As a follow up to my previous column, I will continue to share the story of how I learned something completely new to me — how to play the ukulele.
As a professional golf instructor and coach, I thought it would be good for me to go through the process of learning something from a complete beginner’s perspective. I wanted to experience the struggles and fascinations of learning, and test theories on skill acquisition and motor learning.
After getting over my initial fears and intimidation, I got to work on my learning process.
Here is what I found, and how it relates to golf or any other activity.
As I was learning the fundamental skills needed to play my instrument, I realized pretty quickly that it was much easier to do this if I broke the skills down into smaller parts. This is a theory of learning called ‘chunking.’
So, as I was learning how to play different chords in a song, for example, I would break down different parts to the song, then bring them all together.
In golf this would be like learning the different parts of the swing, including the set up, take away, impact and finish positions. As I learned each of these parts one by one, it was easier to bring them together in the end.
Next, I honestly found that at times I got bored with some of the fundamentals. I knew it would be important to learn chords and strumming patterns, but what was the real reason why I wanted to learn how to play the ukulele? I wanted to learn because I wanted to play songs.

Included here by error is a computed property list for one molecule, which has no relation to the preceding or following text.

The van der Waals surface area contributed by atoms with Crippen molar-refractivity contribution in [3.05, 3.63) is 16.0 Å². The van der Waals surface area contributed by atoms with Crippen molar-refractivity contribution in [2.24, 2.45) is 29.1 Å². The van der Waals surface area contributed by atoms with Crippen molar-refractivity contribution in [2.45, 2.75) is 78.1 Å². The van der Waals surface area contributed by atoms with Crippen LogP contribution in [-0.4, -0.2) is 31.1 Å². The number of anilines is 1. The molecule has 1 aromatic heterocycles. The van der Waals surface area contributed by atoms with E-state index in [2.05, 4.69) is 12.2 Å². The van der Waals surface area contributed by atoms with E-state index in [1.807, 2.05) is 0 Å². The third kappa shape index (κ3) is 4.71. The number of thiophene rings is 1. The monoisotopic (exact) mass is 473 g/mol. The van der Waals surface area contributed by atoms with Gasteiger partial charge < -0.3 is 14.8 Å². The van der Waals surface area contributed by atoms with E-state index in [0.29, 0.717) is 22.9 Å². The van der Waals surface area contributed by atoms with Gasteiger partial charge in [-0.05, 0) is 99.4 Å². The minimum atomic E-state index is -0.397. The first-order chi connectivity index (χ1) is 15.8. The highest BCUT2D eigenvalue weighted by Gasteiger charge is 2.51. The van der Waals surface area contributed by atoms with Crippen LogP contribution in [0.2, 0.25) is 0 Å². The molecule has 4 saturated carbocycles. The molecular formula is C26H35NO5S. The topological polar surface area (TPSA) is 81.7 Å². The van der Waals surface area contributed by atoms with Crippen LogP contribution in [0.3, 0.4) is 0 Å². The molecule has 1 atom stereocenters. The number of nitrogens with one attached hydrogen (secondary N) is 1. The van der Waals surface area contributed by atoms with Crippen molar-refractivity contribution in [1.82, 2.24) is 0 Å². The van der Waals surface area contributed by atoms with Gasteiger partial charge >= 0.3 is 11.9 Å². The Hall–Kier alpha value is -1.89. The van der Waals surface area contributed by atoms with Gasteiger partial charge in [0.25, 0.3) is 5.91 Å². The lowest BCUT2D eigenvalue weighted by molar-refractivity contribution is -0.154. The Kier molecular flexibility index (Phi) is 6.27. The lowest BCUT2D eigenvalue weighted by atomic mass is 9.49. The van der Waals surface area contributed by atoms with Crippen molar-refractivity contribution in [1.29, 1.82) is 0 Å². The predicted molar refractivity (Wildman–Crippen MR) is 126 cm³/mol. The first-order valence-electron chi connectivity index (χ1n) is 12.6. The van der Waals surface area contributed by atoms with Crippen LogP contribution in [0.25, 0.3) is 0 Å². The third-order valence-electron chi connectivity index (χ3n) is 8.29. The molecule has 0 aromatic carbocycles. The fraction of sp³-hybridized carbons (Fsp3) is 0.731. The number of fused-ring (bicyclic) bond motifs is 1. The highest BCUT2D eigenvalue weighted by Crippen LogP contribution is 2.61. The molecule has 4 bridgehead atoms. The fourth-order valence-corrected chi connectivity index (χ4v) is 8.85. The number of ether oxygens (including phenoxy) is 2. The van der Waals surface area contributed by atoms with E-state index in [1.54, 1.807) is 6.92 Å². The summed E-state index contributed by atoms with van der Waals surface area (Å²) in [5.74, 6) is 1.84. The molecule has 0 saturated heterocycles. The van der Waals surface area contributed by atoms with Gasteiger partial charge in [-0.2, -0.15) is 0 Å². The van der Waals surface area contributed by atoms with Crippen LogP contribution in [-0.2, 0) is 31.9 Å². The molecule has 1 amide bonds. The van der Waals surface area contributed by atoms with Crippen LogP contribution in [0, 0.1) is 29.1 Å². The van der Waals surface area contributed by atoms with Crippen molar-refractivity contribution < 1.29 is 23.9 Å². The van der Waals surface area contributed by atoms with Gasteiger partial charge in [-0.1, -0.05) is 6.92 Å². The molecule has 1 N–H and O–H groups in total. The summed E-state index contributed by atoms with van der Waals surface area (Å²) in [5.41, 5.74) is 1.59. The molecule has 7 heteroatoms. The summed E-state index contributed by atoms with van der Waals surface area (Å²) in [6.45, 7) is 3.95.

So I felt that I was more motivated to learn with the prospect of learning songs that I enjoy.
This is similar to golf.
No one wants to learn how to play golf so they can just practice putting or chipping for endless hours. They learn because they want to play on a golf course. I found that many of my greatest lessons taught were those on the golf course.
So remember, some of your greatest learning happens on the golf course and not the driving range.
And finally, a point to motor learning that I ultimately wanted to test was the theory of ‘Challenge Point Framework’ by Mark A. Guadagnoli and Timothy D. Lee (2004).
In short, this theory states that the learner experiences the most effective learning through optimal challenge. If the student fails too often, they will feel anxiety, and not learn.
The opposite is true if succeeding too often.
The student is bored and doesn’t learn. So an ideal learning environment would include just enough challenge to learn, and just enough failure to learn, which in the end is about a 70 per cent success rate.
I found this theory to definitely hold true in my experience in learning the ukulele. When I was trying to play a song that was too easy, I got bored and wasn’t challenged.
But when it got too tough, I would give up easily.
So the true task was to practice in a way where I succeeded, and failed, just the right amount of times to optimize learning. When that wasn’t happening, I needed to change the task until that balance point was reached.
How can that theory help your golf?
Be sure to practice with a purpose, and task yourself with activities that are challenging enough to learn, but not so challenging to discourage.
In the end it is true that we learn a lot from our failures, outside of our comfort zone.
However, be sure to adjust your tasks to keep yourself engaged and challenged at the same time.
Jennifer teaches golf to adults and juniors at the Chilliwack Golf Academy. She played professionally on tour for over 10 years, won the 2016 LPGA Western Section Teacher of the Year award, and most recently has been named the 2018 PGA of Canada Junior Leader of the Year. She can be contacted at 604-798-9805, chilliwackgolfacademy.com, or at Jennifer@chilliwackgolf.com